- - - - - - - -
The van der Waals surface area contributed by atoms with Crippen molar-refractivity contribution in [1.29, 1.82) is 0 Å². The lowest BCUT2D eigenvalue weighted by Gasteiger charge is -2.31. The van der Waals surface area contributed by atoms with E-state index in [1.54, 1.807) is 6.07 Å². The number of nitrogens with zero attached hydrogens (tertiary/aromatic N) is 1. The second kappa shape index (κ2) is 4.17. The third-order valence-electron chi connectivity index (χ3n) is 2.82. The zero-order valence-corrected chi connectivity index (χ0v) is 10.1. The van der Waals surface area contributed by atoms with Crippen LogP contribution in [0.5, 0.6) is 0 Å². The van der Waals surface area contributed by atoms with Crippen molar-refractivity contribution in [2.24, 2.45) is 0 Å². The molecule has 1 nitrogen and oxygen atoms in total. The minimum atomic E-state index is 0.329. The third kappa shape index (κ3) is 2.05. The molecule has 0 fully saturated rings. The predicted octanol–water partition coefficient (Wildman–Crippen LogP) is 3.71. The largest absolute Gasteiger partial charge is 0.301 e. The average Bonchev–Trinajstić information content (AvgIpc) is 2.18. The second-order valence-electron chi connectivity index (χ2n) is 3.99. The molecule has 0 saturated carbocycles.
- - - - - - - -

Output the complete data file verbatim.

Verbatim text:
The van der Waals surface area contributed by atoms with Crippen molar-refractivity contribution in [1.29, 1.82) is 0 Å². The lowest BCUT2D eigenvalue weighted by Gasteiger charge is -2.31. The van der Waals surface area contributed by atoms with E-state index in [1.54, 1.807) is 6.07 Å². The number of nitrogens with zero attached hydrogens (tertiary/aromatic N) is 1. The second kappa shape index (κ2) is 4.17. The third-order valence-electron chi connectivity index (χ3n) is 2.82. The zero-order valence-corrected chi connectivity index (χ0v) is 10.1. The van der Waals surface area contributed by atoms with Crippen LogP contribution in [0.5, 0.6) is 0 Å². The van der Waals surface area contributed by atoms with Crippen molar-refractivity contribution in [2.24, 2.45) is 0 Å². The molecule has 1 nitrogen and oxygen atoms in total. The minimum atomic E-state index is 0.329. The third kappa shape index (κ3) is 2.05. The molecule has 0 fully saturated rings. The predicted octanol–water partition coefficient (Wildman–Crippen LogP) is 3.71. The largest absolute Gasteiger partial charge is 0.301 e. The average Bonchev–Trinajstić information content (AvgIpc) is 2.18. The second-order valence-electron chi connectivity index (χ2n) is 3.99. The molecule has 0 saturated carbocycles.